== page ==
Only to get the message that I was sending it to an invalid address.
Oh, Universe? Are you trying to tell me something?
I learned that if you cry at one of the computers at Bloomingdale Public Library, you get two helpful librarians looking over your shoulder.
They were very sweet and knowledgeable, and they agreed that the situation was indeed very odd. I sent a Tweet to the contest organizers that I was having trouble with their email address, and the librarians gave me an extra thirty minutes of computer time to sit and wait for an answer.
As I contemplated giving up writing entirely and trying to find a way to make a living by stringing beads, a very kind library patron approached me. “I’m pretty good with computers,” she told me. “Would it be all right with you if I tried to help?”
Tap, tap, click and vroom and my submission for the First Page Challenge was sent. Gone. Done.
Here’s where it gets odd.
Her House Divided centers around two young people who meet and fall in love because of the efforts of a sweet but manipulative old lady. I started writing it shortly after my accident, as part of my healing process. But in the two long years that have gone by since then, I have changed and grown in ways I couldn’t have predicted. I am not the same person I was when I started the project, and I have struggled lately over whether I should keep pushing on with it, or if the time has come to abandon it and move on.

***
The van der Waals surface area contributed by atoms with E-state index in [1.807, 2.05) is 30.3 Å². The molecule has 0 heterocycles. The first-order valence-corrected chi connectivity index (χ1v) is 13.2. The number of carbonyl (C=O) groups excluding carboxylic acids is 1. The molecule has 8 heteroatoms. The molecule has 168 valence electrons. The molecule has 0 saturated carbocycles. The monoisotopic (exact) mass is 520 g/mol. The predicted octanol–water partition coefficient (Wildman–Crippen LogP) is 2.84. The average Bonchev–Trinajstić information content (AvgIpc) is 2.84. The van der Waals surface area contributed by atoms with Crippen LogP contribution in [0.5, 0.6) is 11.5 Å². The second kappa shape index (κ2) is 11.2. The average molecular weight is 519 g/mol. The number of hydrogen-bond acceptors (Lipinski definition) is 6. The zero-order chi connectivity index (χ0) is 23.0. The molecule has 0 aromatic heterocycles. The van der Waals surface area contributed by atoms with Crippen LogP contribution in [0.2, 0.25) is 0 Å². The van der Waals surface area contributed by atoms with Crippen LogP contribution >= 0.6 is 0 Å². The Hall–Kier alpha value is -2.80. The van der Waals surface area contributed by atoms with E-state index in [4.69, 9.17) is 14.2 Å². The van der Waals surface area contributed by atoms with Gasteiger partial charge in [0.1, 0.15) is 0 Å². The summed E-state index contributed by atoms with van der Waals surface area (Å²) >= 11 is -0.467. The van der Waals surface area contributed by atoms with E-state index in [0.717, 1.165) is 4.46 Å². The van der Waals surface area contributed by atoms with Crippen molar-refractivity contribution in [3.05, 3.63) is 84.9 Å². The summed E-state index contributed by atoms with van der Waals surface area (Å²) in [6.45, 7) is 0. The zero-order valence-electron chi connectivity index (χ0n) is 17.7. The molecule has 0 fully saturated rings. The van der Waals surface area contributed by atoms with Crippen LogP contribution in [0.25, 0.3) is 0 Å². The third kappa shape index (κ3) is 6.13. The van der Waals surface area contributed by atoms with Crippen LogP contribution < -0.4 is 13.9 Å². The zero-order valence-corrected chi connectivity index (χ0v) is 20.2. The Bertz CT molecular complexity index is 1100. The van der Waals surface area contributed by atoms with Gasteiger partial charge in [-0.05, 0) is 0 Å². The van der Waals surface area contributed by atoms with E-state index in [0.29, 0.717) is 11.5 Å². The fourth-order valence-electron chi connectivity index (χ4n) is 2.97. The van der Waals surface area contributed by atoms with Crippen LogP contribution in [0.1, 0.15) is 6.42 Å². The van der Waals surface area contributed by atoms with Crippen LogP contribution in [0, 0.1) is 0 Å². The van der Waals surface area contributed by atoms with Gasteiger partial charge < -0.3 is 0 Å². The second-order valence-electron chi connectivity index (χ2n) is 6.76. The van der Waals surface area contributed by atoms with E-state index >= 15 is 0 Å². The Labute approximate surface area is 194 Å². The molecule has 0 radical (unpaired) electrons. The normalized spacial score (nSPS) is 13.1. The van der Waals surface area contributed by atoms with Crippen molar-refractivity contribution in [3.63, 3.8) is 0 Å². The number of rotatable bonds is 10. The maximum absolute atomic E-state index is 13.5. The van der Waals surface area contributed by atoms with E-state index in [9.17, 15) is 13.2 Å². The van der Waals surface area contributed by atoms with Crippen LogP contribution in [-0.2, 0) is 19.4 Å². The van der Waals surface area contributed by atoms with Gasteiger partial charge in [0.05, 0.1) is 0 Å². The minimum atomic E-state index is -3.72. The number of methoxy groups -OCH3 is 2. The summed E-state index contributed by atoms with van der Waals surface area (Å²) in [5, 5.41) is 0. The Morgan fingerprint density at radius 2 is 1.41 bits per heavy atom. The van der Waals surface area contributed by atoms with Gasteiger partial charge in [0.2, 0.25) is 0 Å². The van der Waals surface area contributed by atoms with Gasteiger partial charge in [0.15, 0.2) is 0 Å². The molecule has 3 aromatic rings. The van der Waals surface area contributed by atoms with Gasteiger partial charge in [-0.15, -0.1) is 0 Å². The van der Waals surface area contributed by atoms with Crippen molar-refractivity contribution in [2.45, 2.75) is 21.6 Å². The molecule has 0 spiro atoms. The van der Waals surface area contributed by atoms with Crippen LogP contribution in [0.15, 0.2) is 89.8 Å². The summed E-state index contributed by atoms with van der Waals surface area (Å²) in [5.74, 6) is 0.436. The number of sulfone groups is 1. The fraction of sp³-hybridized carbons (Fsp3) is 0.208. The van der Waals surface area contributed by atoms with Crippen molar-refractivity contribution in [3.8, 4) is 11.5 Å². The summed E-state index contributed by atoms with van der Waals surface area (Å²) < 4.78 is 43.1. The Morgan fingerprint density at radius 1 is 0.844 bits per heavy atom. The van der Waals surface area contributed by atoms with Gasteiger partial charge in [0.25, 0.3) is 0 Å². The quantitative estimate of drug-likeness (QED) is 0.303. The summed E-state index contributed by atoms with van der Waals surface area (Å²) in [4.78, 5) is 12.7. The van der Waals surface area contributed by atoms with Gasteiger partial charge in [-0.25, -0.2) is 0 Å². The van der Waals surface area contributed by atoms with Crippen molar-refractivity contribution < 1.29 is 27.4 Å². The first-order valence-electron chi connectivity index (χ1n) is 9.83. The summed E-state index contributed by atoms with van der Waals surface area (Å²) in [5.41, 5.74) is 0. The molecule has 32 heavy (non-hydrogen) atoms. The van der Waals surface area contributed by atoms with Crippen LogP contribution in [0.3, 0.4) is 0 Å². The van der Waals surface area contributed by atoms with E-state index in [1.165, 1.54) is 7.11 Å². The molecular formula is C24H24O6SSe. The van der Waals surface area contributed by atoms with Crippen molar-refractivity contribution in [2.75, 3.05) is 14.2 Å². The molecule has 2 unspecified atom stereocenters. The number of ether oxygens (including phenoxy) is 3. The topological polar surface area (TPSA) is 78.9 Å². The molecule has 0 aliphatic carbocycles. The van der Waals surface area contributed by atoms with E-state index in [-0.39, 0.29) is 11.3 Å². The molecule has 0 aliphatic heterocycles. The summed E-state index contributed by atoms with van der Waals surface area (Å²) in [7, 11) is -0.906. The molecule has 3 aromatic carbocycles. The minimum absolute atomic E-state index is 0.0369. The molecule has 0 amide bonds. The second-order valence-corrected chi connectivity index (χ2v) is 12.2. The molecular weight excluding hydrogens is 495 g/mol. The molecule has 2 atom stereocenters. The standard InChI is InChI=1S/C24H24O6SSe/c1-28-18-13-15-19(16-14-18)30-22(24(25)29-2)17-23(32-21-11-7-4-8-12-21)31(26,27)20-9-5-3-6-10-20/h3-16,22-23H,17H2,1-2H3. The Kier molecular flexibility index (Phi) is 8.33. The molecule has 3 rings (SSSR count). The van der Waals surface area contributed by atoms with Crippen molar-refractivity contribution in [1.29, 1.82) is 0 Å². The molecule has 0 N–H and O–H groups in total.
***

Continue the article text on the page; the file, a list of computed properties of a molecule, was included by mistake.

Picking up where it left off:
The old lady’s name is Bea, named after one of my all-time favorite clients. The real-life Bea was a tough-as-nails, brittle old bird who knew about my dreams of being a writer. She scolded me at every visit and demanded to know when I was going to give up doing hair so I could sit down and write my book. She believed in me more than I believed in me.
Fast-forward a few years to the Computer Goddess who rescued me at the library on Wednesday. When she had finished, I asked her for her name.
Okay, Universe, I get it. It’s not the right time to start a second novel. I should have listened to you; I shouldn’t have wasted my time sending something new to Launching a Star this year when so many obstacles kept presenting themselves. I’m going to finish Her House Divided.
It’s a good thing I believe in omens.